Pretty printing JSON documents for further processing

APIs are primarily designed for computers, not for humans, yet sometimes you need to dig into raw response from such APIs. If such a response (let’s assume you’re interested only in it’s payload) happens to be an unformatted JSON document then debugging it won’t be a pleasant experience unless you format it.

There are many browser addons such as Postman or HttpRequester that allow you to view pretty printed responses but they all lack the power of command line and capabilities of text editors not to mention that they make you leave the command line and click over a GUI. Of course also browser addons provide useful features (e.g. request history) that make you more productive but for this blog post we’re gonna assume that our case is easier to solve without leaving the command line or text editor.

Let’s take a look at a simple response from GitHub Status API. Looking at the raw payload doesn’t feel home:

$ curl -s
[{"status":"good","body":"Everything operating normally.","created_on":"2015-12-29T17:25:32Z"},{"status":"minor","body":"We're investigating increased error rates with some git operations.","created_on":"2015-12-29T17:06:54Z"}]

but a simple pipe to Python module makes it much more readable:

$ curl -s | python -m json.tool
        "body": "Everything operating normally.",
        "created_on": "2015-12-29T17:25:32Z",
        "status": "good"
        "body": "We're investigating increased error rates with some git operations.",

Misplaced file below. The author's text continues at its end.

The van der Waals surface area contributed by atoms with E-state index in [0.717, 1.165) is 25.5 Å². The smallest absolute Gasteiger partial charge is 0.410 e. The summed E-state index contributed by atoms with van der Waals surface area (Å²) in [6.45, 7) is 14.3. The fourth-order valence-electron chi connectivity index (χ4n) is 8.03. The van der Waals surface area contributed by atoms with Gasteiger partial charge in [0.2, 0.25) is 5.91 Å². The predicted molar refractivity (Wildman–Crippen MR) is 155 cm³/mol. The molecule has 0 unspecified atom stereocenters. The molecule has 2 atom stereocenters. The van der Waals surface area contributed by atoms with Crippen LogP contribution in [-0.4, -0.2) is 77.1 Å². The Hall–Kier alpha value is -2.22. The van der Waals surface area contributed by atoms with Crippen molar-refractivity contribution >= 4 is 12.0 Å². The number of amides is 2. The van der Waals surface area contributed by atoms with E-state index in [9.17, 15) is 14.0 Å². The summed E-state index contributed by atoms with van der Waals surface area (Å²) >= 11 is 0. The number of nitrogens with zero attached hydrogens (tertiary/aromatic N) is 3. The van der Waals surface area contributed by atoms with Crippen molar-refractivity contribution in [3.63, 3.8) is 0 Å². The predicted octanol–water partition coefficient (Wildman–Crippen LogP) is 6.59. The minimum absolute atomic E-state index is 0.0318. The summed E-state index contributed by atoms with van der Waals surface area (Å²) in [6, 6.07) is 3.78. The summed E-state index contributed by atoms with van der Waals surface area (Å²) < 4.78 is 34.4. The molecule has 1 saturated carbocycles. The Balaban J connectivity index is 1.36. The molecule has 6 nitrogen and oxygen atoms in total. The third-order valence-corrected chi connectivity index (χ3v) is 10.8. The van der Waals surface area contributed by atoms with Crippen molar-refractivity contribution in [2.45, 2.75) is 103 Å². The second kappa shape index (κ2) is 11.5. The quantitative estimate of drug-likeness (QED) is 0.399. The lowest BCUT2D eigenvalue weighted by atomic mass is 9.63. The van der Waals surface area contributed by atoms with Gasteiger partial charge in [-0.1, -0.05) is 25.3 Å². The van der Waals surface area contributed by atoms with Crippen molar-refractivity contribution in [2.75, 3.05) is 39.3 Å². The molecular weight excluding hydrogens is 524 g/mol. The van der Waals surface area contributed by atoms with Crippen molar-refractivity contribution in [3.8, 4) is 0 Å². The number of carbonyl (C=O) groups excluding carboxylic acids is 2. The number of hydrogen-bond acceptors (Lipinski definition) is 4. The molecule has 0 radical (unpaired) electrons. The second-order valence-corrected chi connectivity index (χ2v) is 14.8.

"created_on": "2015-12-29T17:06:54Z",
        "status": "minor"

and moreover allows you to pipe it further.

So simple, yet so powerful and if you need to go over a record of such requests or just need to use a text editor it doesn’t get more complicated. You know what I mean if you’re a vim user, you just execute %!python -m json.tool in command-line mode.

Formatting JSON documents in vim

And if you’ve been using vim for years, yet have not been able to exit it :D you still have other options. For example gedit allows you to execute external tools once you enable External Tools plugin. All you need to do in that case is create a new external command and then execute it.

Defining format JSON command in External Tools Manager
Executing format JSON command

And as in case of creating an alias for python -m json.tool or mapping a key in vim you can as well assign a shortcut for that command in gedit.

P.S. If you need to debug unformatted XML documents follow the same route with xmllint --format -.

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